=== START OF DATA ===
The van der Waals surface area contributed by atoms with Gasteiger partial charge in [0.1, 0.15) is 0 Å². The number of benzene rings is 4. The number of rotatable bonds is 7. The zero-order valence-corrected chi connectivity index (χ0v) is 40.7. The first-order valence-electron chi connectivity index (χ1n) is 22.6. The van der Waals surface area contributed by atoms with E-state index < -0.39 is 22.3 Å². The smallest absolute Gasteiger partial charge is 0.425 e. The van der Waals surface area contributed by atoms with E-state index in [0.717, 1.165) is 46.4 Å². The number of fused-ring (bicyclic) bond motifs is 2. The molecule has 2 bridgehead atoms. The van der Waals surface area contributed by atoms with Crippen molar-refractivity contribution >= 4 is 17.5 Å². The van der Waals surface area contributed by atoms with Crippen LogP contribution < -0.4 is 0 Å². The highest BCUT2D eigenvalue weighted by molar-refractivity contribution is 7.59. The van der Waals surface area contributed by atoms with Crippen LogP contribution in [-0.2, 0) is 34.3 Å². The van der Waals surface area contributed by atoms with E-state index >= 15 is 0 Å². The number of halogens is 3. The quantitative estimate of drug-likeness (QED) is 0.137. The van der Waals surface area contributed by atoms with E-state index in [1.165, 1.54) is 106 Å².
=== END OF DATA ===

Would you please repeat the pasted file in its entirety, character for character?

The van der Waals surface area contributed by atoms with Gasteiger partial charge in [0.1, 0.15) is 0 Å². The number of benzene rings is 4. The number of rotatable bonds is 7. The zero-order valence-corrected chi connectivity index (χ0v) is 40.7. The first-order valence-electron chi connectivity index (χ1n) is 22.6. The van der Waals surface area contributed by atoms with E-state index < -0.39 is 22.3 Å². The smallest absolute Gasteiger partial charge is 0.425 e. The van der Waals surface area contributed by atoms with E-state index in [0.717, 1.165) is 46.4 Å². The number of fused-ring (bicyclic) bond motifs is 2. The molecule has 2 bridgehead atoms. The van der Waals surface area contributed by atoms with Crippen molar-refractivity contribution >= 4 is 17.5 Å². The van der Waals surface area contributed by atoms with Crippen LogP contribution < -0.4 is 0 Å². The highest BCUT2D eigenvalue weighted by molar-refractivity contribution is 7.59. The van der Waals surface area contributed by atoms with Crippen LogP contribution in [-0.2, 0) is 34.3 Å². The van der Waals surface area contributed by atoms with E-state index >= 15 is 0 Å². The number of halogens is 3. The quantitative estimate of drug-likeness (QED) is 0.137. The van der Waals surface area contributed by atoms with E-state index in [1.165, 1.54) is 106 Å².